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DKG brings female educators together for greater good

Serina Marshall • Apr 25, 2019 at 4:30 PM

The decade is the 1920s. Women teachers are restricted from certain aspects of the job their male counterparts are not. They are paid less and unable to do the same things men can do. The school board has them under their thumb and the glass ceiling is in place. Due to these facts, 12 female teachers organized a secret subversive club to change education for the better.

Delta Kappa Gamma (DKG) brought key women educators together in a type of sorority setting and they were able to fly under the radar of the school board. Though it started with 12 women, it quickly spread to other states across the country and can now be found in 17 countries.

DKG began in Texas in 1929 and Tennessee in the 1930s. However, the Iota Chapter of Kingsport started in 1939 and was one of the first in Tennessee. The Iota Kingsport Chapter is made up of a small group of teachers, both retired and still educating, and currently welcomes young women who are in college to earn their teaching degrees.

Rather than being a sorority, DKG is actually a service organization offering fellowship, self-improvement, and new ideas to improve the legislation of education; and the women themselves within the organization became lobbyists.

According to Joy Branham, who is not only the president of Delta Kappa Gamma Iota Kingsport, but the legislative chair of the Kingsport Retired Teachers Association, she came to be a part of DKG after her students made incredible quilts from blocks autographed by their favorite authors.

“I was asked to come to Delta Kappa Gamma to talk about the quilts and was from there asked to join. It became so much fun! It is just lovely to sit and talk with those who have the same outlook as you. We always have speakers and musical programs. Always something going on,” Branham said. Because of the quilt project Branham did at her school as a librarian, a group of fifth-grade girls formed their own quilt club and found a love for the hobby.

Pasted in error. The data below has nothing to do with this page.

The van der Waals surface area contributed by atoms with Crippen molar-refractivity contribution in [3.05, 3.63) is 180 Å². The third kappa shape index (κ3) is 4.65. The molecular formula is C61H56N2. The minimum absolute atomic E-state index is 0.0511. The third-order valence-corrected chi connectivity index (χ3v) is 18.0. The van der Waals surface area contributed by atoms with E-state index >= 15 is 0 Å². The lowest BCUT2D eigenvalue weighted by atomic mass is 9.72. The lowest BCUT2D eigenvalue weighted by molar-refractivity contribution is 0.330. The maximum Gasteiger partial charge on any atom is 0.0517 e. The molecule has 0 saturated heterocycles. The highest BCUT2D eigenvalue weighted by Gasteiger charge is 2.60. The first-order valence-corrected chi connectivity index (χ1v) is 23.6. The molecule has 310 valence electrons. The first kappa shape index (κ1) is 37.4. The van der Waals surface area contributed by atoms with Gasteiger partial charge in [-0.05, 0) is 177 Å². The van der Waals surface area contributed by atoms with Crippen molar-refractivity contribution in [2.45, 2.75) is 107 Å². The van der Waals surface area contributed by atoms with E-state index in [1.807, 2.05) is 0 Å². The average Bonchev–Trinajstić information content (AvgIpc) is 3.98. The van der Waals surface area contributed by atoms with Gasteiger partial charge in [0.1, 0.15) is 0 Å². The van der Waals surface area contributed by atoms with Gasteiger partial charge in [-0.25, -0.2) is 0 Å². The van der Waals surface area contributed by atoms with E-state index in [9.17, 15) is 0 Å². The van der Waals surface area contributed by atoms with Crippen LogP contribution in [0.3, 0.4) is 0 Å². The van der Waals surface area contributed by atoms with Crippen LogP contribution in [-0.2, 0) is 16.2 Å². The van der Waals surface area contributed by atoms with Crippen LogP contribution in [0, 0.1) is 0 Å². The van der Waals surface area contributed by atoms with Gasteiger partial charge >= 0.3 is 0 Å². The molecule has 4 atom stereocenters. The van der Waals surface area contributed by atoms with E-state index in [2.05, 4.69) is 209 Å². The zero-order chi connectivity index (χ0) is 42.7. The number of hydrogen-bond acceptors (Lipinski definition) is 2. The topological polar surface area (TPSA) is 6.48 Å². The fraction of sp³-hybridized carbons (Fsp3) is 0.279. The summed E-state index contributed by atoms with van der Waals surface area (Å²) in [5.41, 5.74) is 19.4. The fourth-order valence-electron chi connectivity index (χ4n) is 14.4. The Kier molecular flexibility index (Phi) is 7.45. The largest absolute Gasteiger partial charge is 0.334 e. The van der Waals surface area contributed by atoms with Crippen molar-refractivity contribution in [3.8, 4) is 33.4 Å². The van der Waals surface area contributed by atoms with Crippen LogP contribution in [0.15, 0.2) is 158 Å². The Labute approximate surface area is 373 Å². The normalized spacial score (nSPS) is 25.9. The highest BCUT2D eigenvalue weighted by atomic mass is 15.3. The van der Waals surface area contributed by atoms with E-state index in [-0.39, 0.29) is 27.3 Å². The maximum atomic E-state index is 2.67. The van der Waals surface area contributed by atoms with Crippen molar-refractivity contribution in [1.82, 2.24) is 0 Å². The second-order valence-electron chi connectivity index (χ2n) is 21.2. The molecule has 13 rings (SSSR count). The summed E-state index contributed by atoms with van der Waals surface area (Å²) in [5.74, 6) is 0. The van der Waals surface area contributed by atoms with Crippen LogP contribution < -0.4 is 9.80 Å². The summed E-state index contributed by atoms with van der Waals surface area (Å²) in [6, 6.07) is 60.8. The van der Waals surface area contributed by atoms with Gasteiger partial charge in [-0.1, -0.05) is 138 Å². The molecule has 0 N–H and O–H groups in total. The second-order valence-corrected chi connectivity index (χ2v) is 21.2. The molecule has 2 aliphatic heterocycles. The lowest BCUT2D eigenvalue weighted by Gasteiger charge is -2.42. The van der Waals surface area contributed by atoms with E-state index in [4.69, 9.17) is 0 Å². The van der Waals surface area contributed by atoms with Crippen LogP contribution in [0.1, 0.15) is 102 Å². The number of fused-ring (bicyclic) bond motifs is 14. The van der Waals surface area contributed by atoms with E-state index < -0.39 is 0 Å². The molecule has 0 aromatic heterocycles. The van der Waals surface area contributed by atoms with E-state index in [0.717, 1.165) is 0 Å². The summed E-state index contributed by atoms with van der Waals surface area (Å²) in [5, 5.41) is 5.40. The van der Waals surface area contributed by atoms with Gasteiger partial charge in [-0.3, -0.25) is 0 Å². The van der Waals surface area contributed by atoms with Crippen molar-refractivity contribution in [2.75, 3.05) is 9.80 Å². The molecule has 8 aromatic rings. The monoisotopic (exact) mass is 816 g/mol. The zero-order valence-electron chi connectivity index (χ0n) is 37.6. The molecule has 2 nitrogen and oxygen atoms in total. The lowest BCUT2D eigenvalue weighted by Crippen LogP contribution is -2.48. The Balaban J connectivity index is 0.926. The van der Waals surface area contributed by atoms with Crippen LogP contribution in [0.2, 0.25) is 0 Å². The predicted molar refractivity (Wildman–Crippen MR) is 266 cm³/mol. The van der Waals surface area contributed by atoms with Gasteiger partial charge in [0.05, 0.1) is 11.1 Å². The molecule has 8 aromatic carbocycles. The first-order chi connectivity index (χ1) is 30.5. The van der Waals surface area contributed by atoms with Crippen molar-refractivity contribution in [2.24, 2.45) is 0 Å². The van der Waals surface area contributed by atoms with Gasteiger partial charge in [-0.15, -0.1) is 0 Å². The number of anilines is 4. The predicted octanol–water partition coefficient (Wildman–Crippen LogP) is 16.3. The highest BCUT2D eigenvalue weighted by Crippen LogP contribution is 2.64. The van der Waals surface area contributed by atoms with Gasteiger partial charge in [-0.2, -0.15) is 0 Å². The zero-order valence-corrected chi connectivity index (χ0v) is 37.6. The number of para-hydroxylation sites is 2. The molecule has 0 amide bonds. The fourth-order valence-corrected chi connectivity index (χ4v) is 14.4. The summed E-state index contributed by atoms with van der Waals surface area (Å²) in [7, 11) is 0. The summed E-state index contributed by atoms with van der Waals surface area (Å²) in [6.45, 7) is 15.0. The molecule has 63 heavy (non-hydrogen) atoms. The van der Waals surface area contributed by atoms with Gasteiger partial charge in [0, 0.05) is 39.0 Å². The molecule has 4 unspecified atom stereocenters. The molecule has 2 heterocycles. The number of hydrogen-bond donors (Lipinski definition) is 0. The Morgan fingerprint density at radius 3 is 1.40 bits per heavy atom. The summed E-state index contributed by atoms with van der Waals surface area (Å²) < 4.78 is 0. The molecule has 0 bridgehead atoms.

In addition to a yearly convention at the University of the South in Sewanee, Tennessee itself hosts legislative conferences in Nashville every year and teachers are given the opportunity to ask any questions they may have while meeting with legislators.

“We lobby and tell our views to legislators,” explains Branham. “We want to make working conditions better not only for the educators, but the kids. Just how schools are affected in general.” Branham goes on to talk about one of the most pressing big issues: the move to divert public school funds to private schools. “There is legislation currently being voted on to provide vouchers that are handed over like a credit card to “go find a school” and, unfortunately, kids won’t get the education they need, and public schools will suffer from reduced funds,” Branham says. That is where the lobbying and discussions with legislators comes into play.

But it isn’t all lobbying.

Six times a year, the DKG Iota Chapter has a speaker or activity. This year, they have toured the Deery Inn in Blountville, had a picnic at Bays Mountain where naturalist Krystal Haney spoke, listened to mystery author Steven James, enjoyed Celtic harpist Sandra Parker, marveled at Joy Smith’s incredible handmade baskets, and had the honor of the new Kingsport Director of Schools Dr. Jeff Moorhouse coming to talk on plans and systems in place. They are always learning and experiencing.

Members of DKG Iota Kingsport are also out there doing community service and volunteering.

“We donate to Girls Inc., women’s shelters, and provide teaching items for new teachers to welcome them to Kingsport,” Branham says. “There was also a $1,000 donation to Kenya to support kids in the Joy of Life School for abandoned and abused orphans.”

In addition to these services, a handmade quilt made by 20 members of the organization was raffled off and brought in $875 to fund a college scholarship for a local high school student who is now doing her student teaching in Kingsport.

Delta Kappa Gamma Kingsport Iota Chapter and what it stands for brings help and support, not only for the schools, but for kids and the members alike.

“Making a difference in little ways adds up to the big things,” Branham explains. “And just because you aren’t necessarily still teaching doesn’t mean you aren’t still a teacher.”